While the example I have given is relatively mild, worse memories can also be reinterpreted in this manner. Refocusing memories from the negative part on to a recollection of people supporting you or consoling you is very much possible. Whether the consoling happened that day, two days, or even a year later does not matter. In human memory, time is not an immutable variable as it is in the real world, so when the consoling happened is not as critical. It only matters that the consoling was related to the memory you are trying to modify. That said, too long a time differential can make the reinterpretation harder to achieve. For instance, if there is a gap of say ten years, between the event and the consoling, then you may find it harder to make it work.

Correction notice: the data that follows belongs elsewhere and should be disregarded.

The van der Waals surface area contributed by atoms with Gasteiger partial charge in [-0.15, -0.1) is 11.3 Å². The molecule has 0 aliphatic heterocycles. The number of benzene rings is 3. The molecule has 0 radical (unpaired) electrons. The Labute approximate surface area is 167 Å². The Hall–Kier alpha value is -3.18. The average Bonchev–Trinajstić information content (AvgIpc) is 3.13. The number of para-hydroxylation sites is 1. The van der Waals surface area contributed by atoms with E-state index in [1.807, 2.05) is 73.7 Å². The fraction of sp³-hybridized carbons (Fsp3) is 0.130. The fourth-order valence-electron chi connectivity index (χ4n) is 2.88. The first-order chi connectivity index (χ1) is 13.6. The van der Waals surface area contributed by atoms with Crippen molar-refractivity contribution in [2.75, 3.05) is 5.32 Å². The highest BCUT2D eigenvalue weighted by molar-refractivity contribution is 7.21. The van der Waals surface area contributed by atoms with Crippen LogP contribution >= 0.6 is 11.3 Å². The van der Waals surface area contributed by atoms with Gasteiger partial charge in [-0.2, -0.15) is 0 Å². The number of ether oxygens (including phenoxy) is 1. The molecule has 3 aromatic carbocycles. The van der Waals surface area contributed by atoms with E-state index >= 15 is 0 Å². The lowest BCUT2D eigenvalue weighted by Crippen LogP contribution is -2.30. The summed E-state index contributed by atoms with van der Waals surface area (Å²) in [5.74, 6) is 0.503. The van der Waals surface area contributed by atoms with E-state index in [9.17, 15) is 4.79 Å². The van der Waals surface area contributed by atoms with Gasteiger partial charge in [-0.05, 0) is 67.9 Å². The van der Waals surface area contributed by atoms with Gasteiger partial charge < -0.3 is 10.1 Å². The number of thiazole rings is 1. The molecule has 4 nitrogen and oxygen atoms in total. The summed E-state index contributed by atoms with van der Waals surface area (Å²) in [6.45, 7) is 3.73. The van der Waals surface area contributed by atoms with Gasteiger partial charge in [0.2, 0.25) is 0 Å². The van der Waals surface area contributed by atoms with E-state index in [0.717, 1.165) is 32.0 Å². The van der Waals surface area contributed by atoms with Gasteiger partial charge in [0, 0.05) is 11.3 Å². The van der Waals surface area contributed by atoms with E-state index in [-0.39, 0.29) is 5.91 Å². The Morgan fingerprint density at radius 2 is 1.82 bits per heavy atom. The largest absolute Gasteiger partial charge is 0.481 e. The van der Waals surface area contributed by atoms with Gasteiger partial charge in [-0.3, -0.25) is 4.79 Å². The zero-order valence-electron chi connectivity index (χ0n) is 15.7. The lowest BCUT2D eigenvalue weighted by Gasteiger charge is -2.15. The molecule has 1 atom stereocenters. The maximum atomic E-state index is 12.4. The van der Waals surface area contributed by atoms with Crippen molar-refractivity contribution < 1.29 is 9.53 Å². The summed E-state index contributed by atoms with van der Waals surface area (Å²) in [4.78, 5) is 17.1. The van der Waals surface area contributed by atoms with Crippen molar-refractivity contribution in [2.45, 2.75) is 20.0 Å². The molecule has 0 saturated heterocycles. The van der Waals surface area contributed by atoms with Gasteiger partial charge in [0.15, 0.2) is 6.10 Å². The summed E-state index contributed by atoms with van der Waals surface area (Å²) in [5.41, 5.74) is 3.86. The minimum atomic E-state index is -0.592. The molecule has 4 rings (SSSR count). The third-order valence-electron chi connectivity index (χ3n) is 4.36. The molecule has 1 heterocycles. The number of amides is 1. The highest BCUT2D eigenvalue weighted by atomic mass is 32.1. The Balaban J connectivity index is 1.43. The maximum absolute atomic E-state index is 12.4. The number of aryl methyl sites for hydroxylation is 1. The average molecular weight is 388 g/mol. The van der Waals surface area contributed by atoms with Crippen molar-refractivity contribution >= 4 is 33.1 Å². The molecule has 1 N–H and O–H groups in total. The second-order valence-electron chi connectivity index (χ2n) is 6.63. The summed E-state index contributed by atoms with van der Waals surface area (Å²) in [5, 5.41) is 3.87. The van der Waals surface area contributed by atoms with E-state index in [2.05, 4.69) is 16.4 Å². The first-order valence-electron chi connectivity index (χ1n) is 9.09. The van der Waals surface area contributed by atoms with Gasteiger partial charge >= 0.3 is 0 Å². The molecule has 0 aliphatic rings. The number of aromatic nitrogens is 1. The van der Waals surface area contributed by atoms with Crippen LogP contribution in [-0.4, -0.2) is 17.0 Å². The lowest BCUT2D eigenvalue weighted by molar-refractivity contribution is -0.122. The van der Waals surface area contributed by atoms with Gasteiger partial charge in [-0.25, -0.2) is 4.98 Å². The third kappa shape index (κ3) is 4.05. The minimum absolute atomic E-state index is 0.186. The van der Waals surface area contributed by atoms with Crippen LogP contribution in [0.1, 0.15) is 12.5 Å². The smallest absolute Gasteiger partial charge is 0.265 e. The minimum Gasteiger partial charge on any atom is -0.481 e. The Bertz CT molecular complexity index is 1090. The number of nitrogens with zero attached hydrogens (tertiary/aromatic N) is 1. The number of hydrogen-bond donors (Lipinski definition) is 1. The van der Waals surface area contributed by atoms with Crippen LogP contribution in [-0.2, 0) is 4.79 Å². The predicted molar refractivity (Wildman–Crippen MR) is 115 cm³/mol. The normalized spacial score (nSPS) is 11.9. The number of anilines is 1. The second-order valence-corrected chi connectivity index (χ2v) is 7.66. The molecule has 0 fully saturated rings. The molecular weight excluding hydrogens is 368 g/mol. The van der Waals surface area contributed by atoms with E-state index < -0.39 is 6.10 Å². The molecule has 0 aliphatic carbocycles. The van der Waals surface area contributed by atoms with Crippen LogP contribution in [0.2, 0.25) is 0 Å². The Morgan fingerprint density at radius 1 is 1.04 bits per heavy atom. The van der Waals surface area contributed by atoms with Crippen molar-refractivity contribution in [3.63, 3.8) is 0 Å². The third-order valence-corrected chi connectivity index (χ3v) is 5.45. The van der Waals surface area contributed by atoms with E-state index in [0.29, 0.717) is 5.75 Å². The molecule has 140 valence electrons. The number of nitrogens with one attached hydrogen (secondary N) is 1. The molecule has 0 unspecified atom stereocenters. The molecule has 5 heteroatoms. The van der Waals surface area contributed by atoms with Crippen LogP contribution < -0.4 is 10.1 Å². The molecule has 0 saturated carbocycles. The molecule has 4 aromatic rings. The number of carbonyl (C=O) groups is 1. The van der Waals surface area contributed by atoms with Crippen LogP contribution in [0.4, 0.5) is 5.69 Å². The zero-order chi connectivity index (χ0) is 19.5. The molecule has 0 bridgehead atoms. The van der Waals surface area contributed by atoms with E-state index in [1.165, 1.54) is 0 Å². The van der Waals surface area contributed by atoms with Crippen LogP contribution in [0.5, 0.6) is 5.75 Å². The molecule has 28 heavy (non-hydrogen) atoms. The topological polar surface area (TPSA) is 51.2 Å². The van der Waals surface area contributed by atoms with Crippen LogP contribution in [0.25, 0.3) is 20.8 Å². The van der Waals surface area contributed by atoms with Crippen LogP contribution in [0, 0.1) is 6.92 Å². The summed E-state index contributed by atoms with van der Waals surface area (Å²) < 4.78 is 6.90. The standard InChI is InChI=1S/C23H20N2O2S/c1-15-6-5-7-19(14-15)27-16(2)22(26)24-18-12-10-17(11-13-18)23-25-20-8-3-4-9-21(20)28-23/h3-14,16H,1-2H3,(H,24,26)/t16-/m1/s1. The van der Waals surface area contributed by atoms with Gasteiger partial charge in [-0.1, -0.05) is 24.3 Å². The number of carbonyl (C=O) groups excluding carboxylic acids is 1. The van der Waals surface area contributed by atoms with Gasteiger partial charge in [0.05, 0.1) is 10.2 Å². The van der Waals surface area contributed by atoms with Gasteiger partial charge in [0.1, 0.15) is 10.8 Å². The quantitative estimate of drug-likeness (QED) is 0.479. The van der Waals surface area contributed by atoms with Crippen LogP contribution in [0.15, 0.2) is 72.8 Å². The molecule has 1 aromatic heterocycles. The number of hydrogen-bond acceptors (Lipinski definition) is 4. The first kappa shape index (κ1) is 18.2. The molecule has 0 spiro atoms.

The Peak-End rule states that how we recall an event depends more on the peak emotional moments and what we felt when the incident ended rather than on the entire experience. Refocus your attention on a different part of the memory such that it triggers intense counter-emotion. If you shift the emotional focus of the event, then recollection is rerecorded with a different interpretation, and that is how Memory Reinterpretation (MR) works. In the step by step format, the MR technique is as follows,
Step 1: Recall the memory
Step 2: Refocusing your attention on a different part of the recollection, preferably one with different emotional resonance.
Picture the new focal point of the memory in your mind till it triggers an emotional reaction. Subsequently, spend a minute or two ruminating about that part of the incident to allow the emotions to really register. Do not focus on any other part of the memory, or the effect will be diminished.
Step 3: Once you have finished refocusing, do an Emotion Substitution so that you don’t end up dwelling on the memory.
Use different trigger-thoughts when doing Emotion Substitution to prevent Classical Conditioning.